Sunday’s Grammy Awards signal that the #MeToo movement is rolling toward the music industry. Artists carried white roses or pins in a show of solidarity for a movement which is exposing sexual harassment and sexual assault in every industry.
What’s emerging from Grammys, the Golden Globes, and the Oscars is that #MeToo will be a powerful force to bring down misconduct and wrongdoing against women. That's good. But sadly, we are also seeing it co-opted by some on the left to promote a narrative of rampant victimization and a progressive agenda.
One of the most talked about moments was an emotional performance by singer Kesha, who sang a song written in response to her allegations of sexual abuse against her producer. She was joined on stage by Cyndi Lauper, Rihanna, and others clad in white.
The opening speech to Kesha’s performance by the talented entertainer Janelle Monae was worrisome though:
To those who would dare try and silence us, we offer you two words: #TimesUp. We say Time's Up for pay inequality, discrimination, or harassment of any kind, and the abuse of power.
And just as we have the power to shape culture, we also have the power to undo the culture that does not serve us well. So, let's work together, women and men, as a united music industry committed to creating more safe work environments, equal pay, and access for all women.
Changing the culture to end sexual violence is absolutely needed, and these celebrities with influence and public platforms are right to call attention to it. But how does Monae go from sexual violence to equal pay?
Differences in earnings between men and women — which have a multitude of complicated causes, and are most often not primarily the result of employer discrimination — is a very different issue than sexual harassment and sexual assault.
Those focused on gender-based pay gaps often cite the Bureau of Labor Statistics data point that women earn 83 percent of what men earn and conclude that women are short-changed simply because they are women. Add a layer of race to those statistics, and women of color are led to believe that they are making 59 cents to 88 cents of what white men earn based on other measures.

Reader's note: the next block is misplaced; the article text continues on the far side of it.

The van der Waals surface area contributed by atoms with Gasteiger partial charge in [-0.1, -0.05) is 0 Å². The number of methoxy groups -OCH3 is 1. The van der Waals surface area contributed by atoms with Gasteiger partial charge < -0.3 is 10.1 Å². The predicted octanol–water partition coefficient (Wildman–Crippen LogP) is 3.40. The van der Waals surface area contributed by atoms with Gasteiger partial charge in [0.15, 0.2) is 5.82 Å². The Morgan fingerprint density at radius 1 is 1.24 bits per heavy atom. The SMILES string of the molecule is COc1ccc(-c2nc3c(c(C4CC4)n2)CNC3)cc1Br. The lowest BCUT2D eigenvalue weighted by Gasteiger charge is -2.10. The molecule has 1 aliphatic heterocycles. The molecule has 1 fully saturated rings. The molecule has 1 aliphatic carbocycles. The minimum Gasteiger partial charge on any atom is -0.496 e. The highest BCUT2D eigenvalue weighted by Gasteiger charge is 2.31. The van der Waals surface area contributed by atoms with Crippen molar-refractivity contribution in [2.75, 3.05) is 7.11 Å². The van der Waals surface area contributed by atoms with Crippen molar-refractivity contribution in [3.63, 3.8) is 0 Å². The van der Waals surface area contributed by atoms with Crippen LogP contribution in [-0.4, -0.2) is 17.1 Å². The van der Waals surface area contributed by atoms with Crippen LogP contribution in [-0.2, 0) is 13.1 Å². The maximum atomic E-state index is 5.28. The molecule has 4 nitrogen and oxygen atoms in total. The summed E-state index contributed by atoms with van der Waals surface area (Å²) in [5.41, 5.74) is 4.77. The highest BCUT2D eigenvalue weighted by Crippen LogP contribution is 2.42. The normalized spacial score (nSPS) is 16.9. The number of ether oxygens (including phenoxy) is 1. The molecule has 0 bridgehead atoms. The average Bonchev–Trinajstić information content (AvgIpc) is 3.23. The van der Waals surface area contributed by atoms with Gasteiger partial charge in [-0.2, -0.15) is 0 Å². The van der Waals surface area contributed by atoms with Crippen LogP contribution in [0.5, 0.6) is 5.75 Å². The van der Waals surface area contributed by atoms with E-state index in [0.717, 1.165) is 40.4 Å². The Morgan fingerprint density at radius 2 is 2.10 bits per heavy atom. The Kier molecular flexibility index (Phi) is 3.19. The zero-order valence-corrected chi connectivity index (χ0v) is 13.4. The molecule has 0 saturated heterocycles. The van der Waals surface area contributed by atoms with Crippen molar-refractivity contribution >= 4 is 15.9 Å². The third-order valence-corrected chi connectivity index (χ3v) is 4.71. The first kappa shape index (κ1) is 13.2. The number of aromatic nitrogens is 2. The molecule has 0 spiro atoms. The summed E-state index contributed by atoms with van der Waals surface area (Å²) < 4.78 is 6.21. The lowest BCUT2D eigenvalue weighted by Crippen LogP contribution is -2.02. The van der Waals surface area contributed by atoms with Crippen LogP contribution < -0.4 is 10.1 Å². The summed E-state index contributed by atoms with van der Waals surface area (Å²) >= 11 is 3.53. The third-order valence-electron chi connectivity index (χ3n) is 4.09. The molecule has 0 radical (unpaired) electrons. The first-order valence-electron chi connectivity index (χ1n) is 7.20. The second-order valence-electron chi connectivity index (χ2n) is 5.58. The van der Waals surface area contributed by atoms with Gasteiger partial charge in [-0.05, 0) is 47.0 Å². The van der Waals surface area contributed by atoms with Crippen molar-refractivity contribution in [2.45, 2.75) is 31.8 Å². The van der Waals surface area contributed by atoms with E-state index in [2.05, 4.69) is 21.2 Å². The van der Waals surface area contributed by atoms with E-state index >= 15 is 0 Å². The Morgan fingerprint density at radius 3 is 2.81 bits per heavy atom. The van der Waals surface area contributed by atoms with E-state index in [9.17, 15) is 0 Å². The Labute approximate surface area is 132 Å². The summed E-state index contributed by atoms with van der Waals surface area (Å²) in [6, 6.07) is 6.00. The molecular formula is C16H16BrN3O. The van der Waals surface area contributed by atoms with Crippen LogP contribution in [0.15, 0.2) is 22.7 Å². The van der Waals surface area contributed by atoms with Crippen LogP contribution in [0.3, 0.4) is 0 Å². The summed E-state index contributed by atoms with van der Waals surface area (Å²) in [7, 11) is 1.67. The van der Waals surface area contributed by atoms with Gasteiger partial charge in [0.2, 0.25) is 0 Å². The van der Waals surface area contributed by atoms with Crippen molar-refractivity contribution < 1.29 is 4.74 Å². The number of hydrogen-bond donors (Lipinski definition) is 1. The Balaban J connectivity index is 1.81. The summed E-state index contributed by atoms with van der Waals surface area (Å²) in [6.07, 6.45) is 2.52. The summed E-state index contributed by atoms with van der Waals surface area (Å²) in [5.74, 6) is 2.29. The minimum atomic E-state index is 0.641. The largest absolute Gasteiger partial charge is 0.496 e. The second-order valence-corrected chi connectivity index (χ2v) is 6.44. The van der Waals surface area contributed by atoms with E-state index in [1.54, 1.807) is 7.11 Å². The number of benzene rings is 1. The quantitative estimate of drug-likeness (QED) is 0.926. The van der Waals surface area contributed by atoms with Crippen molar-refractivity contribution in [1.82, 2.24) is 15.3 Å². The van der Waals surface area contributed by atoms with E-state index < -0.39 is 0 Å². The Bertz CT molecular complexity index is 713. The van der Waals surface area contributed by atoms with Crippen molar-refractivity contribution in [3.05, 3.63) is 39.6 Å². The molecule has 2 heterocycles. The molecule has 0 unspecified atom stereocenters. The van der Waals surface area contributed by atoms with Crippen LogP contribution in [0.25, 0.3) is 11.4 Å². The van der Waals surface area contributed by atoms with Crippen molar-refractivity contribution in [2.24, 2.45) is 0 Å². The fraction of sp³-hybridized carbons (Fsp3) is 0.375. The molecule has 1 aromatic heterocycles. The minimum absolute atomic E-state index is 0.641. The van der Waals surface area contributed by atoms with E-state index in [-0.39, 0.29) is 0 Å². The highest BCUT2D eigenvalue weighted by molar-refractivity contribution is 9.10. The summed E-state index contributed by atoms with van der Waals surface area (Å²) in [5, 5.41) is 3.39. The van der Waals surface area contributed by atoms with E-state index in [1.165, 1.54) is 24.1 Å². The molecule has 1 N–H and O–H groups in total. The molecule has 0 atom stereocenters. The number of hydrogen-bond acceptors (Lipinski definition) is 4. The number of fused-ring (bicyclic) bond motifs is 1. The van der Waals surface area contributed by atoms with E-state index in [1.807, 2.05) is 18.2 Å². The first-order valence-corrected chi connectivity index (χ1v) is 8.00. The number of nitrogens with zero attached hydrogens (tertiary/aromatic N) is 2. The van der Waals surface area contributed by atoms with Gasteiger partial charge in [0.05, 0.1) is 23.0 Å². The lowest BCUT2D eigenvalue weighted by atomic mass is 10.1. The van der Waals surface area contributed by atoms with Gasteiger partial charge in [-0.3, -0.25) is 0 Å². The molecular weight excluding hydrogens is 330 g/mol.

However, the gender gap statistic is derived from a simple comparison of median weekly earnings by men and women in full-time jobs. It does not account for other factors that impact wages such as the number of hours worked. It turns out men in both part-time and full-time jobs work more hours each week. There are other facts as well such as seniority, education, industry, and experience that impact that wage difference.
The online compensation information company PayScale investigated the pay gap and found that it shrinks to nearly nothing when comparing men and women in the same job and with similar education and experience.
It's worth considering how we can make sure that young women are making career and education decisions that make the most sense for them, so that they are not inadvertently short-changing themselves by gravitating toward lower paying job sectors and failing to ask for raises.
Yet, that's a very different issue than the blue-collar worker who is being raped or sexually harassed by her boss.
Exposing the mistreatment of women has become a unifying opportunity in our society, because it’s not a political or ideological issue. It’s not about Republican versus Democrat or conservative versus liberal. It’s about right versus wrong. Bad actors have been outed from both sides of the aisle in entertainment, politics, business, and academia.
Efforts to co-opt this powerful movement for ideological purposes threatens that momentum. It would be disappointing if right-leaning and independent women, who don’t ascribe to the victimization narrative or support new regulations that are often championed as a way to close the wage gap, leave the conversation because of where the movement is being led – it's even worse if real victims feel their pain is being used for politics.
The Time’s Up initiative has some worthy goals. It has established a $14 million legal defense fund that blue-collar women can tap to pursue redress for sexual harassment in their workplaces. They are also trying to promote more women in their industry.
However, lumping equal pay statistics into the fight against sexual harassment and assault stretches the movement to include issues that should be addressed separately. We cannot allow #MeToo to become a partisan tool rather than a bipartisan platform for change.